News: Getting municipalities to provide financial incentives for MD practices

February 1, 2009

State medical societies are conducting economic impact studies to show that physician practices pump billions of dollars into local and state economies through payrolls and purchases of local goods and services, so that local businesses and government assist physician practices with small business loans, etc.

In an effort to motivate local business and government leaders to assist physician practices with small business loans, tax deferments, enterprise zones, and other financial aids that local governments often offer to other businesses, state medical societies are conducting economic impact studies to show that physician practices pump billions of dollars into local and state economies through payrolls and purchases of local goods and services. The studies are also driven by a desire for government assistance with recruiting physicians, given that large projected physician shortages could cost states billions of dollars in employee pay and economic activity, according to American Medical News (11/10/08). These studies include recent releases by the Metropolitan Medical Society of Greater Kansas City and the Medical Association of Georgia.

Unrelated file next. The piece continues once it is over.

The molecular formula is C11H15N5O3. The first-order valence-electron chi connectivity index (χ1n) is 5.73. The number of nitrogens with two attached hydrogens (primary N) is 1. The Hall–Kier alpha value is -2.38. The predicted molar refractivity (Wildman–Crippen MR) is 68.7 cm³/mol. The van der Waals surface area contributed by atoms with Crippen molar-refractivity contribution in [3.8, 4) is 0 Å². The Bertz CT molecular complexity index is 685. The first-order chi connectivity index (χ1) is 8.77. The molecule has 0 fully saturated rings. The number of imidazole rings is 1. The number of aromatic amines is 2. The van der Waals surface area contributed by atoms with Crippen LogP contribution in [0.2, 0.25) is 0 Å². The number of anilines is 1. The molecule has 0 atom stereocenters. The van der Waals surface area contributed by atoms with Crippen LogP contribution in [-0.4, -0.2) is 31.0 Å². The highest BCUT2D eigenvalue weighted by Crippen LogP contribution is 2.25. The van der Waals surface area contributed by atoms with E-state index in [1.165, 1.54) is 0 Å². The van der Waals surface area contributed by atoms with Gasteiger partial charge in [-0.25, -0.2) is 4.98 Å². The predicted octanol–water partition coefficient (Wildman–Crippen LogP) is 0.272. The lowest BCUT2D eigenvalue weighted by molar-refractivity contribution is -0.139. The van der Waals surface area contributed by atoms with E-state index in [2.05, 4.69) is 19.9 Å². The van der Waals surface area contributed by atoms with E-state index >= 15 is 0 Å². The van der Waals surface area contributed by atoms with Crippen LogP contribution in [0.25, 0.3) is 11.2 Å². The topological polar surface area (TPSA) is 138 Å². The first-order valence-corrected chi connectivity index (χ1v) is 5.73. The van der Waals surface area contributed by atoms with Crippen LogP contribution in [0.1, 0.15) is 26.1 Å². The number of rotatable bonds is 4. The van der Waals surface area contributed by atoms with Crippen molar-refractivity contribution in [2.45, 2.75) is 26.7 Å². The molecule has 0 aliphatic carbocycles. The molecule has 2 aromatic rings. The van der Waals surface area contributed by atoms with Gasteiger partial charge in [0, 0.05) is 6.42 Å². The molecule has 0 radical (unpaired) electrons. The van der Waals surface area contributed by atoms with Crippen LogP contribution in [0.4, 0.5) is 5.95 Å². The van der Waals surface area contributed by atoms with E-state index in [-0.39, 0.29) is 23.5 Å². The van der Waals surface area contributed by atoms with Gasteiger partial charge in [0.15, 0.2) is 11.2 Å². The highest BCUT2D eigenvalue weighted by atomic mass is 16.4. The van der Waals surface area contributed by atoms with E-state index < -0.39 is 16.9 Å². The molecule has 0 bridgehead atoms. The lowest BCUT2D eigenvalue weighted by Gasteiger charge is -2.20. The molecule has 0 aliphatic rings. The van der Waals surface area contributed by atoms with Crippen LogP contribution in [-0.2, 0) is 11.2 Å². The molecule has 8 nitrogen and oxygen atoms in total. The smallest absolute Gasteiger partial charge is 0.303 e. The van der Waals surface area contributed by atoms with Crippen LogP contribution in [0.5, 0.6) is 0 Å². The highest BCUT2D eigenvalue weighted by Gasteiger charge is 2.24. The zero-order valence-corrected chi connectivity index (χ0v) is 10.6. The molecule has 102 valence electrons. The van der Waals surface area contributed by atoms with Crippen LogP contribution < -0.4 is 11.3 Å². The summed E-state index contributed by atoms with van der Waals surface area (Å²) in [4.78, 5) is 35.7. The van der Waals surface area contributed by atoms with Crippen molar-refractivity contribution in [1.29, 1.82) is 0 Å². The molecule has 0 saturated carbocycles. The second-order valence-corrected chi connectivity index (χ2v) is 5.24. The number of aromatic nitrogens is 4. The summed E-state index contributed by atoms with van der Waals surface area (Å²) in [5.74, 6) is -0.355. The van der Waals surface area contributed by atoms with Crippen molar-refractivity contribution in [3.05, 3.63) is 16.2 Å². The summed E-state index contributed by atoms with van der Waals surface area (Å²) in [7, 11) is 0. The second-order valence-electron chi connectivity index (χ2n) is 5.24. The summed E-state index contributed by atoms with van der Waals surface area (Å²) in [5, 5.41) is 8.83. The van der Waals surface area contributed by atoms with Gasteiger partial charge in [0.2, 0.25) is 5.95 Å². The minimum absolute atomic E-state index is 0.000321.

The Kansas City study found that the 4,500 practicing physicians in local practices created 21,000 full-time jobs and 3,200 part-time jobs. These practices contribute $2.7 billion in payroll, make $191 million in capital investments, have $1 billion in operating expenses, and pay $202 million in annual taxes. Each year, the physician community in the area also provides more than $124 million in volunteer services and donates more than $19 million to area organizations.

The Georgia study reported that in 2008, practices in the state accounted for more than 180,000 jobs, $10 billion in wages, and nearly $20 billion in economic activity. Each private-practice physician in Georgia supports 13 additional jobs and almost $1.5 billion in total economic activity. The study warned that if a projected 2,500-physician shortage is not alleviated, the state would lose out on 23,000 additional jobs, $1.5 billion in employee pay, and $2.5 billion in economic activity.